Although having too much egg isn’t immediately noticeable from looking at the batter, you’ll soon find out that something went wrong once you cook up and taste the pancakes.
Instead of being left with delectably soft pancakes, you’ll have something more akin to a thick, custardy mass, which really isn’t good.
Overmixing Causes A Tight And Chewy Crumb
When you’re making pancakes, you don’t want them to be chewy like bread, so stop mixing your batter like it’s dough.
You want to be very gentle with your pancake batter, making sure to fold everything together without mixing too quickly.
Mixing a lot much causes gluten to develop too much, which tightens the batter up and means that it can’t rise properly.
Some gluten development is okay (in fact, it’s necessary for the structure of the pancake), but you want to keep it limited. Clumps of dry flour in the batter is fine, so be cautious when mixing everything.
As a rule of thumb, you want to mix the ingredients together until you don’t see any dry flour, but it’s also not smooth. You’ll realize that it doesn’t take much mixing at all.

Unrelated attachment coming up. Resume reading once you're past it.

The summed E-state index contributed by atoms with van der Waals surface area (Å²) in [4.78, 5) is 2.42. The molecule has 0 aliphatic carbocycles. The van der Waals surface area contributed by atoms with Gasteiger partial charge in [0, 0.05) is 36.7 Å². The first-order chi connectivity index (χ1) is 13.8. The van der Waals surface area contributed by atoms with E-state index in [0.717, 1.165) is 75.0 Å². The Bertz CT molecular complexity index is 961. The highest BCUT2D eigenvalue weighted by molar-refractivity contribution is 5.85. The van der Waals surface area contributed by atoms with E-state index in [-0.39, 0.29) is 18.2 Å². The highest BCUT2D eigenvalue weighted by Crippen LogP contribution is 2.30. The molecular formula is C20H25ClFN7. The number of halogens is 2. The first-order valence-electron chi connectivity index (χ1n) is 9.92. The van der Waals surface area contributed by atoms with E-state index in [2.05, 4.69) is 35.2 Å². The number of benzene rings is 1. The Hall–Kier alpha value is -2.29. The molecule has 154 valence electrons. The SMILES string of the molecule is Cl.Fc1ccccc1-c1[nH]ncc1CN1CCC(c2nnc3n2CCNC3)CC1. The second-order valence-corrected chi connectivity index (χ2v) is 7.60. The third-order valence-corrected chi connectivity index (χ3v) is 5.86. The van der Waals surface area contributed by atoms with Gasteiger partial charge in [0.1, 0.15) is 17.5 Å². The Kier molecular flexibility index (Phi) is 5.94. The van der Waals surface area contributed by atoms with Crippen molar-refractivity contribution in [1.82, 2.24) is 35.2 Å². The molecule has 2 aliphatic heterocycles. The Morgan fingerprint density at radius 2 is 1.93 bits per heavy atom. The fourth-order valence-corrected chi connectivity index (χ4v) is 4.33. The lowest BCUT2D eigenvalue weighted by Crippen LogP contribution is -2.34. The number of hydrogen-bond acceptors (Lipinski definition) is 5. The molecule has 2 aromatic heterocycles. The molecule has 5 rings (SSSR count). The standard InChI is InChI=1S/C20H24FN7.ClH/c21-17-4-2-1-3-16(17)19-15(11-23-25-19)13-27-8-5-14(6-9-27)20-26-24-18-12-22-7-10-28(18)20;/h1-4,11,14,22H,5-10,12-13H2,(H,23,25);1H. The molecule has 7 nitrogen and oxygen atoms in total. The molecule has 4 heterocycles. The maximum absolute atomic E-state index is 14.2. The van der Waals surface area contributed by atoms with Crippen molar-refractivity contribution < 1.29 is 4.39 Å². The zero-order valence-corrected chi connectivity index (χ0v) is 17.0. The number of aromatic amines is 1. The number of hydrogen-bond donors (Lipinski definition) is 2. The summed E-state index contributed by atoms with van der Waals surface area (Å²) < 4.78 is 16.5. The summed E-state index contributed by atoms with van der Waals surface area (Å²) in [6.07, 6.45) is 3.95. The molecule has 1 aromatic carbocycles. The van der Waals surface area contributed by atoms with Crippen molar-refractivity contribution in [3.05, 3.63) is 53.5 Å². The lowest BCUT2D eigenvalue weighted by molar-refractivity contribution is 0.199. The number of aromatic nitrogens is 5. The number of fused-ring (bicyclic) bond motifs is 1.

Excess Fat Makes Pancakes Too Dense And Moist
Although everyone loves to add fat in the form of butter to their pancakes, adding too much makes the pancakes worse.
You see, the butter almost weighs the batter down, making it too moist. It disperses itself all around the pancake batter and limits how large the internal bubbles can get in the pancakes.
Of course, fat is needed for flavour, texture, and moistness, but overdoing it will result in pancakes that are a little denser than they should be.
Old Leaveners Can’t Rise Like They Used To
Unfortunately, ingredients degrade over time, making them less and less efficient as they get older.
This is a problem for people that don’t bake all that often, since they’re left with old ingredients that just gather dust.